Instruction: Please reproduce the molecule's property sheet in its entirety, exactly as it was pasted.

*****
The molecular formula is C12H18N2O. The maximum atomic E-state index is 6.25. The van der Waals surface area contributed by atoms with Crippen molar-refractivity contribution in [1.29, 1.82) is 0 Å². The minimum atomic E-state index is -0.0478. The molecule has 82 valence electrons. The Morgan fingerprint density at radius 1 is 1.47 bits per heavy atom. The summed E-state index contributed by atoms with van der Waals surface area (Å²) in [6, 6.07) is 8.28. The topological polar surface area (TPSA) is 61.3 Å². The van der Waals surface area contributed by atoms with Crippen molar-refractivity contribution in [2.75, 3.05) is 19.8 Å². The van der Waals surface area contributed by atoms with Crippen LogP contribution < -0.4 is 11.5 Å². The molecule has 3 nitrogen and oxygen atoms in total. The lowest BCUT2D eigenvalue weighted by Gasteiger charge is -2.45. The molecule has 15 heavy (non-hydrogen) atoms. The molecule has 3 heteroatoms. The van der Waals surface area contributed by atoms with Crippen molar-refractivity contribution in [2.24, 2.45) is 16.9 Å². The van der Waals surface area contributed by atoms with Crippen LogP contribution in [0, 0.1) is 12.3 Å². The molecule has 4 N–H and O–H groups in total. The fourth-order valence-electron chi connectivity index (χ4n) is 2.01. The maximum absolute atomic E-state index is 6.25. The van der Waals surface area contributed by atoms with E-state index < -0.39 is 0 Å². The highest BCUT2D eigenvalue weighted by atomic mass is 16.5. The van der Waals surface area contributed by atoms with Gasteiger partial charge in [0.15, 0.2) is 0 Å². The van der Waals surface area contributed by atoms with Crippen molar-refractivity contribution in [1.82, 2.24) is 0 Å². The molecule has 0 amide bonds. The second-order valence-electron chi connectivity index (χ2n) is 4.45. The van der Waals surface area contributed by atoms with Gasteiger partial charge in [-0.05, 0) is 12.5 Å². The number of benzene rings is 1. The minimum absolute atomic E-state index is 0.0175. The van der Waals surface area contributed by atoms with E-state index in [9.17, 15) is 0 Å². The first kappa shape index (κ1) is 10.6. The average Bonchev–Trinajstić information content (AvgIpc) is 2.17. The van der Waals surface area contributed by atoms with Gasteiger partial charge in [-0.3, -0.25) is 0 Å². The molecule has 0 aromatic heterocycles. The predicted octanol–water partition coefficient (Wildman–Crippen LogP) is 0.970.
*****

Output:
The molecular formula is C12H18N2O. The maximum atomic E-state index is 6.25. The van der Waals surface area contributed by atoms with Crippen molar-refractivity contribution in [1.29, 1.82) is 0 Å². The minimum atomic E-state index is -0.0478. The molecule has 82 valence electrons. The Morgan fingerprint density at radius 1 is 1.47 bits per heavy atom. The summed E-state index contributed by atoms with van der Waals surface area (Å²) in [6, 6.07) is 8.28. The topological polar surface area (TPSA) is 61.3 Å². The van der Waals surface area contributed by atoms with Crippen molar-refractivity contribution in [2.75, 3.05) is 19.8 Å². The van der Waals surface area contributed by atoms with Crippen LogP contribution < -0.4 is 11.5 Å². The molecule has 3 nitrogen and oxygen atoms in total. The lowest BCUT2D eigenvalue weighted by Gasteiger charge is -2.45. The molecule has 15 heavy (non-hydrogen) atoms. The molecule has 3 heteroatoms. The van der Waals surface area contributed by atoms with Crippen molar-refractivity contribution in [2.24, 2.45) is 16.9 Å². The van der Waals surface area contributed by atoms with Crippen LogP contribution in [0, 0.1) is 12.3 Å². The molecule has 4 N–H and O–H groups in total. The fourth-order valence-electron chi connectivity index (χ4n) is 2.01. The maximum absolute atomic E-state index is 6.25. The van der Waals surface area contributed by atoms with E-state index < -0.39 is 0 Å². The highest BCUT2D eigenvalue weighted by atomic mass is 16.5. The van der Waals surface area contributed by atoms with Gasteiger partial charge in [0.15, 0.2) is 0 Å². The van der Waals surface area contributed by atoms with Crippen molar-refractivity contribution in [1.82, 2.24) is 0 Å². The molecule has 0 amide bonds. The second-order valence-electron chi connectivity index (χ2n) is 4.45. The van der Waals surface area contributed by atoms with Gasteiger partial charge in [-0.05, 0) is 12.5 Å². The number of benzene rings is 1. The minimum absolute atomic E-state index is 0.0175. The van der Waals surface area contributed by atoms with E-state index in [9.17, 15) is 0 Å². The first kappa shape index (κ1) is 10.6. The average Bonchev–Trinajstić information content (AvgIpc) is 2.17. The van der Waals surface area contributed by atoms with Gasteiger partial charge in [-0.3, -0.25) is 0 Å². The molecule has 0 aromatic heterocycles. The predicted octanol–water partition coefficient (Wildman–Crippen LogP) is 0.970.